Langston Moore file

Age: 33

High school: James Island

College: South Carolina

NFL: Played for the Cincinnati Bengals, Arizona Cardinals and Detroit Lions from 2002-08

Renaissance man: Moore is the sideline reporter for the South Carolina Gamecocks football radio network, runs the Eat2Win foundation and several other businesses, does motivational speaking and has completed a children's book.

Langston Moore can't wait for the college football season to start. A former defensive lineman for South Carolina and three NFL teams, Moore enters his third year as the sideline reporter for the Gamecocks' radio network.

The 33-year-old James Island High School graduate is busy off the field, too. Among Moore's several business and charity ventures is Eat2win, a series of football camps aimed at reducing youth obesity. He also travels the country doing motivational speeches and tutoring high school and college lineman in the finer points of football.

Moore talked recently about the Gamecocks, his favorite sack, the importance of healthy eating habits and the influence of his late father, former Charleston radio personality Ken Moore.

Q: You played at South Carolina for Lou Holtz, and work closely with Steve Spurrier. How would you compare two of college football's most iconic coaches?

A: Not to say one way is better, but as a player, I was more accustomed to that old-school style of Coach Holtz. But Coach Spurrier is very smart as far as knowing when to press players and when not to; that's part of the genius with him. Both get great results. Coach Spurrier is competitive and compassionate and still getting results in the SEC. Coach Holtz's big thing was more about transformation with folks.

Q: What is the best advice Lou Holtz ever gave you?

A: There are tons of nuggets, but one of the best things was 'What's important now' or WIN as the acronym. You can use that for your life. It's a great way of not getting over-burdened with things that are not too important. A person who is able to hyper-focus is better able to be more successful at any task.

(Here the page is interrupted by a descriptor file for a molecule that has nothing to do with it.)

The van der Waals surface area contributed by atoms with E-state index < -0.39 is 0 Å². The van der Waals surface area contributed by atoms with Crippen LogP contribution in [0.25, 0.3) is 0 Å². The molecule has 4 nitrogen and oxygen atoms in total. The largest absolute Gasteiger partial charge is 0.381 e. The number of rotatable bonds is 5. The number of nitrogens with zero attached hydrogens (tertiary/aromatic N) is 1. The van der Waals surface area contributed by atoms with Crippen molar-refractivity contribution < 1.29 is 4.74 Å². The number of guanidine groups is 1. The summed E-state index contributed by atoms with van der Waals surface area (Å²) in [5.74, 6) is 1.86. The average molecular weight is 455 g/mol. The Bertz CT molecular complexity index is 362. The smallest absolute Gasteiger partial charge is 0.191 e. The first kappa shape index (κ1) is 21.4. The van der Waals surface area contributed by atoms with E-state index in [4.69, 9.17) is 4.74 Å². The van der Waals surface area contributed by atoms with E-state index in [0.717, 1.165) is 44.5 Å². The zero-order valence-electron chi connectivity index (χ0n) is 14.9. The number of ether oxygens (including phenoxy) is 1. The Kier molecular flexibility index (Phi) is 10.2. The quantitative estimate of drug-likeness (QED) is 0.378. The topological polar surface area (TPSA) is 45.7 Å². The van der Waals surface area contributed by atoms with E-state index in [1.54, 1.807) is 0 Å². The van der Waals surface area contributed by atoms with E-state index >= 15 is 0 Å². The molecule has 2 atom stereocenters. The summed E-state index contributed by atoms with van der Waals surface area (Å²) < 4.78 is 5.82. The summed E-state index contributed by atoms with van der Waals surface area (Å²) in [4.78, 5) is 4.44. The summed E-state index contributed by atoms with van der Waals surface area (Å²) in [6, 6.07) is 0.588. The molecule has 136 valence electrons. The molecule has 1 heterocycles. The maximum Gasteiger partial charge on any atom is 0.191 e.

Q: What are the challenges you have trying to come up good questions for Steve Spurrier when he's on his way from the field to the locker room at halftime?

A: I try not to ask many dumb defensive questions. We all know Coach Spurrier is a great offensive guy, but sometimes I think I have a good defensive question. And then sometimes he gives me that look. But I don't take it personally. When I was a player, I had coaches that didn't want to talk to me so I know there are games when the last thing Coach Spurrier wants to see at halftime is a sweaty old 30-something defensive lineman trying to ask him questions. But he does a great job giving us some quick insight.

Q: Do you like the mix of you as a defensive-minded guy with two former quarterbacks, Todd Ellis and Tommy Suggs, up in the booth?

A: I love those guys. They have taught me so much about the game and the history of the game. And it's fun to watch Todd's maturation. When I was a player, Todd was the sideline reporter. Now to see Todd as the actual voice of the program, it's fun to see that and just to be part of the lineage of people who have done this job.

Q: Your late father, Ken, was in the radio business a long time. Has that helped with your career?

A: I spent a lot of time in control rooms with him as a kid. He had a great career in broadcasting, mostly in music radio. Preparation and professionalism were always part of it. I feel so fortunate to work in radio at the university I love and to be able to do it, not 20 years after I played, but relatively soon after I stopped playing. And it's special knowing my father went to journalism school at South Carolina.

Q: How did you come up with the Eat2Win concept?

A: It's a way to leverage interest in football with the need for better nutrition. Obesity, diabetes and a lot of preventive illnesses are such problems in South Carolina. We are ranked high in football but we also rank high in a lot of health issues. We talk to the kids about eating healthy, eating organic, food budgeting and we're trying to take small steps. This is close to me because when my father got sick, he was so big, he couldn't get on the heart transplant list. Bad eating habits will catch up to you eventually.

Q: When a former NFL player is talking, do kids listen?

A: Yes, and I have help. A lot of my former South Carolina teammates and I try to use our social capital to get kids involved with Eat2Win.

We think it's important that we're all from South Carolina. It means something to the kids when we say, "Here's Rod Wilson, and he's from Cross" or "Here's Travelle Wharton, and he's from Fountain Inn."

Q: And you have a kids' book coming soon?

A: It's called "Just the Chicken" and it's the brainchild of myself and Preston Thorne, who played at Summerville and with me at USC and teaches at Blythewood High School. We were able to include the Gamecock story and all the SEC mascots in the book and we're very excited about it.

Q: You had five sacks in the NFL during your five years with the Bengals, Cardinals and Lions. Which sack was your favorite?

A: I got a sack in the last NFL game I played in, the last game of the 2008 season. I was playing for Detroit and we were trying to avoid going 0-16, playing in Green Bay. We lost (31-21) but I sacked Aaron Rodgers and I almost had a couple of interceptions. I sacked Peyton Manning once, but that was in the preseason.

Follow Gene Sapakoff on Twitter @sapakoff.